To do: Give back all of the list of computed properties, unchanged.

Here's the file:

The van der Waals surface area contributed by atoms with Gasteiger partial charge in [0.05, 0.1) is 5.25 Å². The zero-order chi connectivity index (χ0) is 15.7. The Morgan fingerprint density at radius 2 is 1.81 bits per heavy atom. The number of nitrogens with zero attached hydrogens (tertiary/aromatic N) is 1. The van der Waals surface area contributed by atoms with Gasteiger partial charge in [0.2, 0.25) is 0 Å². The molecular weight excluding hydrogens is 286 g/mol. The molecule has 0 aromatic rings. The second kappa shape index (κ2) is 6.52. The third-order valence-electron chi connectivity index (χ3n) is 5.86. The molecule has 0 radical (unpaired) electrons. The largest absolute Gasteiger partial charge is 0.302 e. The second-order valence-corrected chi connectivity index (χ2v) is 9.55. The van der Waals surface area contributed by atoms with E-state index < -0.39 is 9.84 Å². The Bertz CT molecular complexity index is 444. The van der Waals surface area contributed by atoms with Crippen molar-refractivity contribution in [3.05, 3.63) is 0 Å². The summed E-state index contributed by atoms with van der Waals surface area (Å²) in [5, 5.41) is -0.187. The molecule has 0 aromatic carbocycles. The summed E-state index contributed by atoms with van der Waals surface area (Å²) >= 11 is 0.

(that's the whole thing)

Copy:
The van der Waals surface area contributed by atoms with Gasteiger partial charge in [0.05, 0.1) is 5.25 Å². The zero-order chi connectivity index (χ0) is 15.7. The Morgan fingerprint density at radius 2 is 1.81 bits per heavy atom. The number of nitrogens with zero attached hydrogens (tertiary/aromatic N) is 1. The van der Waals surface area contributed by atoms with Gasteiger partial charge in [0.2, 0.25) is 0 Å². The molecular weight excluding hydrogens is 286 g/mol. The molecule has 0 aromatic rings. The second kappa shape index (κ2) is 6.52. The third-order valence-electron chi connectivity index (χ3n) is 5.86. The molecule has 0 radical (unpaired) electrons. The largest absolute Gasteiger partial charge is 0.302 e. The second-order valence-corrected chi connectivity index (χ2v) is 9.55. The van der Waals surface area contributed by atoms with E-state index < -0.39 is 9.84 Å². The Bertz CT molecular complexity index is 444. The van der Waals surface area contributed by atoms with Crippen molar-refractivity contribution in [3.05, 3.63) is 0 Å². The summed E-state index contributed by atoms with van der Waals surface area (Å²) in [5, 5.41) is -0.187. The molecule has 0 aromatic carbocycles. The summed E-state index contributed by atoms with van der Waals surface area (Å²) >= 11 is 0.